Outer Limits, a commercial sportfishing vessel out of Los Angeles Harbor, ran aground on the east end of Catalina Island early Sunday with 15 passengers aboard. No passengers were injured, authorities said, but a crew member was hospitalized after he fell while climbing a cliff to look for help.
This brought the number of serious accidents involving passenger fishing boats to at least five since September 1989, not counting Tuesday morning’s incident in which a commercial fishing vessel sank after hitting the San Pedro breakwater.
According to Sgt. Bob Wachsmuth of the Los Angeles County Sheriffs Dept., the 65-foot Outer Limits, one of the Southland’s more popular sportfishers, struck a submerged rock at about 1:30 a.m. Sunday. Skipper Gary Norby, 56, with 30 years’ experience in local waters, told Wachsmuth he “must have dozed momentarily” just before the incident.
The U.S. Coast Guard said it is investigating the matter and has not yet placed any restrictions on Norby, but Lt. Cmdr. Peter Rennard said that possibility has not been ruled out.
“It looks like there’s going to be some fall-out from the investigation in regard to personnel action,” Rennard said. “We intend to interview many of the parties involved, including Mr. Norby.”
Norby, who could not be reached for comment, apparently had just filled the bait tanks with live squid in an area near Catalina’s Church Rock, and had set a course for San Clemente Island before the vessel hit a submerged rock.
“He put it in reverse and bumped into another rock, and that caused him to lose control of the boat,” said Wachsmuth, who arrived on the scene at 2:25 a.m. “A large swell came, picked the vessel up and placed it on the shore. When we arrived, the boat was high and dry, entirely out of the water, upright and straight on the beach. It looked like the hand of the Lord came and picked it up and put it on the beach.”
Ray Province, manager of L.A. Harbor Sportfishing, said Norby tried to radio for assistance for about an hour, before Eric Hodges, 26, of Long Beach went to look for help.
Hodges, whose only possible route was up a steep cliff, fell from about 50 feet and was later transported by boat to Avalon Community Hospital, where he was treated for a broken finger and bruises, then released.
“The crew apparently was unaware that their radio signal was being picked up,” Wachsmuth said.
Rennard, who said communications were handled through San Diego because Long Beach is not able to pick up a signal from that area of Catalina, said the situation was under control and the boat was not in danger of sinking.
“We would have responded obviously, immediately, had there been a search-and-rescue element in the case,” Rennard said. “But in this particular situation, they had 15 people plus sitting high and dry on the beach.”
Norby got through to the L.A. County Life Guard paramedics in Avalon at 1:55 a.m., andthey responded along with the Sheriff’s Dept. and Avalon City Rescue.
At the request of the Coast Guard, the Sheriff’s Dept. conducted a field sobriety test on the crew and determined that “there were no symptoms at all of any substance involved,” according to Wachsmuth.
The Sheriff’s Dept. airlifted the passengers off the beach at 9 a.m. Sunday and flew them to Avalon. L.A. Harbor Sportfishing paid for their transportation back to the landing.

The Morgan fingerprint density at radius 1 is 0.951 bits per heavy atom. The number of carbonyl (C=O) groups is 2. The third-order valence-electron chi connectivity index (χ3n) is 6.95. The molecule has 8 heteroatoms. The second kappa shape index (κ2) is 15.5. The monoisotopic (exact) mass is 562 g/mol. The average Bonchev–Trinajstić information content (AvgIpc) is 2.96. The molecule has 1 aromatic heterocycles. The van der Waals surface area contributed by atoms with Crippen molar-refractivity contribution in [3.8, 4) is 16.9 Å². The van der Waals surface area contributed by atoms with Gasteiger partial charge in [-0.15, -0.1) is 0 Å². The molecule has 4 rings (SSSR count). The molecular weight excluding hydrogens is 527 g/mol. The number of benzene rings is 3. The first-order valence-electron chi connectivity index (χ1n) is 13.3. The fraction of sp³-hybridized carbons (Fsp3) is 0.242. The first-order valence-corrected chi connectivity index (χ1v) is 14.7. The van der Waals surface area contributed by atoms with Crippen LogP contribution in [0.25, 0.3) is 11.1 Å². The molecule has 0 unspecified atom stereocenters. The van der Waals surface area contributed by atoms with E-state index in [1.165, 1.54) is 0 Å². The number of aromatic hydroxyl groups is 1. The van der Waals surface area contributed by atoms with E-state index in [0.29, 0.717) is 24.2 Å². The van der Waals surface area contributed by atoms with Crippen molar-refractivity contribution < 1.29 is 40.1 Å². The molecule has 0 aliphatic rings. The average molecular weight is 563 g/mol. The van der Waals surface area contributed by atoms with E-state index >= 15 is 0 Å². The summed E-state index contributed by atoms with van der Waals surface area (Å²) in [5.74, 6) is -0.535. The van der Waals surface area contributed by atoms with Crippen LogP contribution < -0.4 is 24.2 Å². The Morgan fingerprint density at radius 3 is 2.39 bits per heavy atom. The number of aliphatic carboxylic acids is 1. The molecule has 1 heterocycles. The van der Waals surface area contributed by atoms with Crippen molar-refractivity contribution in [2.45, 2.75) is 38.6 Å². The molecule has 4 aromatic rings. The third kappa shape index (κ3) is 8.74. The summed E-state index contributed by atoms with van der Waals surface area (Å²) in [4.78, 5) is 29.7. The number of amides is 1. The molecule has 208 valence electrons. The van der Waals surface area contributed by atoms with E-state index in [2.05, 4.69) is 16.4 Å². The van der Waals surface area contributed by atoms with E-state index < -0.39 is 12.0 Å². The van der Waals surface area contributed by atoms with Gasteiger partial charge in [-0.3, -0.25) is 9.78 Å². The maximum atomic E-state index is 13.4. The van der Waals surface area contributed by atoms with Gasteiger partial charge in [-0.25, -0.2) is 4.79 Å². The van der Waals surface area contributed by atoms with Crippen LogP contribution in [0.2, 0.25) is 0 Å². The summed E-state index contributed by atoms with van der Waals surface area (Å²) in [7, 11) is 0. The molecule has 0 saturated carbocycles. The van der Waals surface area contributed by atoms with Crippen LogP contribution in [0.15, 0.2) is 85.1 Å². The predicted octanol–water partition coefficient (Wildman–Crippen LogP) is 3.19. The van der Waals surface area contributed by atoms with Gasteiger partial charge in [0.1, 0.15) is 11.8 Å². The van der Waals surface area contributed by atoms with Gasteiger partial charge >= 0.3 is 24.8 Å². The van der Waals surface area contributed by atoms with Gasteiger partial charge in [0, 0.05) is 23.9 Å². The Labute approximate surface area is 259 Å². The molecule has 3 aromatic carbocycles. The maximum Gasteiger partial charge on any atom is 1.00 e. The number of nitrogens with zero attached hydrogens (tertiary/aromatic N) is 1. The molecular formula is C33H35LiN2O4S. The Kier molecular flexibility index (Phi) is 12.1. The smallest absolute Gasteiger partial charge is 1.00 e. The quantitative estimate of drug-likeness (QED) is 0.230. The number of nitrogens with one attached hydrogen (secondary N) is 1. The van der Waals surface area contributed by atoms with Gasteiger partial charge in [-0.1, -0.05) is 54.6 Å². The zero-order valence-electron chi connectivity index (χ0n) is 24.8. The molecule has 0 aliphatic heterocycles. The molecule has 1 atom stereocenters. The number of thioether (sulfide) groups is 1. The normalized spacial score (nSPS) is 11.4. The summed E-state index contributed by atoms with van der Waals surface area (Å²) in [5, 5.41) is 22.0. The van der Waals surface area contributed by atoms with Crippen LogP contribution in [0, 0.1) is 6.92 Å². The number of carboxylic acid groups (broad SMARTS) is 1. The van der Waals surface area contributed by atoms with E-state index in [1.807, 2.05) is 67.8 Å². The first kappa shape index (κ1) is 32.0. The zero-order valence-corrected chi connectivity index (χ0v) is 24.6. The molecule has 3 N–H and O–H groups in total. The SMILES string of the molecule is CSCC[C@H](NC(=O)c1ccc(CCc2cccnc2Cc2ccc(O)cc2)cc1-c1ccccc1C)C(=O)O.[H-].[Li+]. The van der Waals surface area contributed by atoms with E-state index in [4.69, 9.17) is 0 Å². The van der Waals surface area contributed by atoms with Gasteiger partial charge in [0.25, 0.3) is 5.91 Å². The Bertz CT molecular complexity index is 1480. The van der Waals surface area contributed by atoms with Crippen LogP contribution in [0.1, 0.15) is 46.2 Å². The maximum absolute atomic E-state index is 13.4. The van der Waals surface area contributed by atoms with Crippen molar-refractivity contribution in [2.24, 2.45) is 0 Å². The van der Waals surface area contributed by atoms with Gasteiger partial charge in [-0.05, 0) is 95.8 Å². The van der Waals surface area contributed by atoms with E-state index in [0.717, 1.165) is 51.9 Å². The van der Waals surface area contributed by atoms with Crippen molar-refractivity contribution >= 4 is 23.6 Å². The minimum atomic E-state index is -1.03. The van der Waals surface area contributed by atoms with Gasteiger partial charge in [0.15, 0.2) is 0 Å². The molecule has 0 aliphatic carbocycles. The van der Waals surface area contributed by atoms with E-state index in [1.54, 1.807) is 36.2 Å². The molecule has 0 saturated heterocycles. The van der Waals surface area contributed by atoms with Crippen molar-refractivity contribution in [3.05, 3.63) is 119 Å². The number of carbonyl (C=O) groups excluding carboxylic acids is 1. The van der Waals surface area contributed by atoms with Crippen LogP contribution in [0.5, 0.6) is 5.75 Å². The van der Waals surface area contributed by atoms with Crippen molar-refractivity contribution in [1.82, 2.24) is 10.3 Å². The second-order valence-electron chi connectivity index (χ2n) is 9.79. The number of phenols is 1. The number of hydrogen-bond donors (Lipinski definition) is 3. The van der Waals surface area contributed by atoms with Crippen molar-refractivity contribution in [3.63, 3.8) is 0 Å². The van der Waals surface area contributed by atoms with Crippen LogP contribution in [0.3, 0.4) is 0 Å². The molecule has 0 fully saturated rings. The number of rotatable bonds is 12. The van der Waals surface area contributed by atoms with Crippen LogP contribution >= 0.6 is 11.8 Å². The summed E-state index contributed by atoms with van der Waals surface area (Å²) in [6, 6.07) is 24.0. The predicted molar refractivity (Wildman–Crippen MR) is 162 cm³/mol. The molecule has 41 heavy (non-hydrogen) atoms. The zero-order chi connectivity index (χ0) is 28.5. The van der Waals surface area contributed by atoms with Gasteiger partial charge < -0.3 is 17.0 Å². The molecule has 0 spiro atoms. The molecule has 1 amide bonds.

Outer Limits, which is being fitted with a new propeller and shaft, suffered only slight damage to its hull.
Other incidents among the Southland fleet in the past 16 months included:
--Temptress and Aztec, carrying a total of 32 people, collided off San Diego just before dawn in September, 1989. Temptress sank, and Aztec received substantial damage. All 32 survived, with three receiving minor injuries.
--Grande 85 ran aground on a sandy stretch of the Catalina coast last August. No injuries were reported. The boat is owned by John Dipley, who previously owned Queen of the Sea, which sank with no passengers aboard last February after hitting a submerged rock. Dipley was not aboard either boat when the accidents occurred.
--Shogun collided with a tanker last February just outside L.A. Harbor, injuring seven fishermen and spilling 2,000 gallons of fuel.
Said Rennard: “There’s some indication, and it’s only an indication, that fatigue is playing a role in some of these casualties. We’re starting to take a very careful look at the human factors involved.”
HUNTING--Duck and goose seasons are over until October, and early reports indicate that the take at the state’s largest waterfowl area was up significantly over the 1989-90 season. According to Earl Lauppe of the Department of Fish and Game, hunters killed 7,824 ducks and 2,011 geese at the Imperial Wildlife Area’s Wister Unit, compared to 5,763 and 1,253 in 89-90. The number of hunters was virtually unchanged, Lauppe said.
MISCELLANY--Fishermen in Hawaii are concerned that the increase in longline fishing vessels will soon lead to decreases in the populations of several important species in the area. According to the Western Pacific Fishery Management Council, there are about 120 of the vessels based in Hawaii, up from 37 in 1987. The fleet is reportedly targeting swordfish heavier than ever, which has scientists concerned about the species’ survival. Swordfish landings by longline vessels totaled a half-million pounds in 1989, and the International Game Fish Assn. estimates that the fleet will harvest 2.5 million pounds by the end of 1991. Other species being impacted are tuna, marlin, sailfish and spearfish. . . . A bluefin tuna tagged and released off the mid-Atlantic coast in 1976 was recaptured recently off the New England coast. In 14 years, the fish had grown from 3 1/2 feet to more than 9 1/2 feet, and from between 30 and 60 pounds to 778 pounds.